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New York - John Rzeznik, the lead singer and guitarist of the Goo Goo Dolls, chatted with Digital Journal about their 20th anniversary tour of their seminal album "Dizzy Up the Girl."

"It amazes me that it has been that long," he said, about Dizzy Up the Girl celebrating its 20-year anniversary. "It's interesting to go back to it and to re-learn the songs, and get into the guts of the songs. It is taking me back to where my head was at that time. It is bringing back a lot of memories."

From that landmark album, Rzeznik selected "Hate This Place" as the song that he enjoys playing the best.

Dizzy Up the Girl features their signature song "Iris," and a very memorable performance of that song for Rzeznik took place on July 4, 2004, when they performed it in their hometown, Buffalo, New York. "Most of the music equipment got destroyed, I need to be honest," he said, referring to the downpour. "We got lucky, and just enough of it was left."

When asked what motivates him each day, Rzeznik responded, "I still love what I do, which is great. I still feel potential in what I am creating, and what I create with other people. My daughter also motivates me. I have lived a pretty blessed life."

Rzeznik described fatherhood as "fun, yet terrifying." "I had to learn not to drop f-bombs every five seconds," he said. "It forces you to become the person you should have been all along."

On Monday, October 15, they will be performing at the iconic Beacon Theatre in New York City. "The Beacon is a great place," Rzeznik said. "We are doing the album front to back, and the second half of the show will be the deeper cuts from some of the records. We will go as back as Hold Me Up and play a few songs from there. It should be fun. This whole event was put together for the hardcore fans."

Rzeznik continued, "The Beacon Theatre speaks for itself. It is so full of ghosts that it really makes every show there special. I always love playing there."

If he weren't a musician, his alternate career choice would have been a schoolteacher during the day and a bartender at night.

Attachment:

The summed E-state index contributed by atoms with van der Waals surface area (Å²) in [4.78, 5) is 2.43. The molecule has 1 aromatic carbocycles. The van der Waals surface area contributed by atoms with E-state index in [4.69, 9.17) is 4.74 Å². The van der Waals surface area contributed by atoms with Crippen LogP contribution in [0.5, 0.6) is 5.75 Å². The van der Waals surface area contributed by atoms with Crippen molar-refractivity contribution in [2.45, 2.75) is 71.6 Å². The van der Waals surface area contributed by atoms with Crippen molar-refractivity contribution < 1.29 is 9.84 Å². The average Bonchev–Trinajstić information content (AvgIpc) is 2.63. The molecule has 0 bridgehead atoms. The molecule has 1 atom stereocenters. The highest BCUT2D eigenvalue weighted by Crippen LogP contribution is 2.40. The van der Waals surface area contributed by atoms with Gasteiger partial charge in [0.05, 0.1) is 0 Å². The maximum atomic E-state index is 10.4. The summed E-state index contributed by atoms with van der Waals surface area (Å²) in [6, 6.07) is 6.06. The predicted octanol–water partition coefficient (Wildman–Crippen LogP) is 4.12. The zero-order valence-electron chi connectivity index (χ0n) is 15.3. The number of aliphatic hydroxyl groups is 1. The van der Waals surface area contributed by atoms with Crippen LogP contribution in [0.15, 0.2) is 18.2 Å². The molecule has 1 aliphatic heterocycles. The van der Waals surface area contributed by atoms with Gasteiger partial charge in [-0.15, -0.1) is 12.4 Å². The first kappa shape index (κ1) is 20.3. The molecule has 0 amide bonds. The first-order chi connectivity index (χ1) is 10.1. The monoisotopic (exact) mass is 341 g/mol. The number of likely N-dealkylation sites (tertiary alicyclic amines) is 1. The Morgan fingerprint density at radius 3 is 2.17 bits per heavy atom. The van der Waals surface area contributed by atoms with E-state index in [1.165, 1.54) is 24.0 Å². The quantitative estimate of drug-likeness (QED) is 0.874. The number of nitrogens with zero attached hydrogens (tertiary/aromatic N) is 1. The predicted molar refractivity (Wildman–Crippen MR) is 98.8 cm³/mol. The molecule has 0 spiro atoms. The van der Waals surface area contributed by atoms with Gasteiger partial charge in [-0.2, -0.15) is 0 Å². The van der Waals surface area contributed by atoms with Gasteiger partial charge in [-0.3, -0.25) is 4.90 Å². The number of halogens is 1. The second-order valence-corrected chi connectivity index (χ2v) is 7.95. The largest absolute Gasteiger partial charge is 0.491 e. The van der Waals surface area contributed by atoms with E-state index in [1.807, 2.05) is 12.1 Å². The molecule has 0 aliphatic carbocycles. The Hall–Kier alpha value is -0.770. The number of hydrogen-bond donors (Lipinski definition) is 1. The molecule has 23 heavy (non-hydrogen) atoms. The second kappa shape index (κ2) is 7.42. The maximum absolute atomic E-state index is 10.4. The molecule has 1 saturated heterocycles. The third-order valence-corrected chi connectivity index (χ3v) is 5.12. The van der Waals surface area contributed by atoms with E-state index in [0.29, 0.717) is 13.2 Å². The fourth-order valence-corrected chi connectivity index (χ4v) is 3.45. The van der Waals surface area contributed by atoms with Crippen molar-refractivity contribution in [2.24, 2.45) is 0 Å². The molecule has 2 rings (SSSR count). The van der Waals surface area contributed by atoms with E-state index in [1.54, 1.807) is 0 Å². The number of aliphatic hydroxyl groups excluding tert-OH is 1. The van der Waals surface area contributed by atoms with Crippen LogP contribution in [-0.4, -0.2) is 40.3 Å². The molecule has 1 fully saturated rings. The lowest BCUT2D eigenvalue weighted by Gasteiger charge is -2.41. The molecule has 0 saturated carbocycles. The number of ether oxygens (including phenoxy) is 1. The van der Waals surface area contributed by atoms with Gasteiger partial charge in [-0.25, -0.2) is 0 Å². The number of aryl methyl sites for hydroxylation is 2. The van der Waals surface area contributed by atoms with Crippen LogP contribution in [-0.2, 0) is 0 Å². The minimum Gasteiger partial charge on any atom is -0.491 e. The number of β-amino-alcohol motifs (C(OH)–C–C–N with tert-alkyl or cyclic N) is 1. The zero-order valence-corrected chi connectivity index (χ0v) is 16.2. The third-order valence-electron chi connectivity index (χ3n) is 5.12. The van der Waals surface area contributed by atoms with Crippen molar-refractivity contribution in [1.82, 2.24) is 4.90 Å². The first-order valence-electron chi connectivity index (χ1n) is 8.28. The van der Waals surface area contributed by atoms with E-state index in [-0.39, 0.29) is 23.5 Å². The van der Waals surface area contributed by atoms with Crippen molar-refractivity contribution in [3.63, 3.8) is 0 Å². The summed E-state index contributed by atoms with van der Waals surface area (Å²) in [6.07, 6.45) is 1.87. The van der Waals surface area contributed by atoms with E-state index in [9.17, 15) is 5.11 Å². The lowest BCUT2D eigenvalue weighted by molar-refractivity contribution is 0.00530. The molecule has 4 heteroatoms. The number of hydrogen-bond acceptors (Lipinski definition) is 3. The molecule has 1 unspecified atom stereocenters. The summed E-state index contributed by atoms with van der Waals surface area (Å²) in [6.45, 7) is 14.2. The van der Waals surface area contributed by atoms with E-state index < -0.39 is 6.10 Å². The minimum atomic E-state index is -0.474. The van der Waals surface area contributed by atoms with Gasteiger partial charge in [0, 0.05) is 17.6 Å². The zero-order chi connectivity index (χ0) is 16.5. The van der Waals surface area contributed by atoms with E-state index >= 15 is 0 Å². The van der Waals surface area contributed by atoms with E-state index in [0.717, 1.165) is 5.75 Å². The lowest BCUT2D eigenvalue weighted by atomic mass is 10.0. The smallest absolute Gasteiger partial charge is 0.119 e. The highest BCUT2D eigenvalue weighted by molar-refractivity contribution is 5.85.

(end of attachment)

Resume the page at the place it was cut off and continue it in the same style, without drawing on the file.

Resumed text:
Rzeznik defined the word success as "Getting to do what I want to do for a living, without screwing anybody over in the process."

Digital transformation of the music business

On the impact of technology on the music business, Rzeznik said, "Technology poses an interesting problem. Some of it will get sorted out with the passage of The Music Modernization Act. There's a certain democratization to the whole thing of having the Internet. Then, you can't put the genie back in the bottle, and just say 'you got the music for free for so long and now you have to pay for it.' Right now, it is a singles-driven world."

In his daily routine as a musician, Rzeznik records his song ideas in Voice Memos, and he does all his demos on his laptop. "There is no way around that. It is very convenient," he said. "Obviously, I use a lot of software for synthesizers and keyboards."

Rzeznik described the resurgence of vinyl as "pretty cool." "I never appreciated vinyl until I listened to it again," he said. "As a kid, I was always pretty bad with my records. I didn't save them, and I never put them away. Looking back, it really does sound different. Vinyl has a special sound."

For his fans, Rzeznik concluded about the 20th anniversary tour, "Come on out. If you knew that record when it came out, come and celebrate the whole thing with us. If you didn't know that record, and you are a fan of the band from the later material, come out and check out what we were doing."
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Goo Goo Dolls’ John Rzeznik On The 20th Anniversary Of Dizzy Up The Girl, Getting Sober, & Becoming Tongue-Tied Around Springsteen
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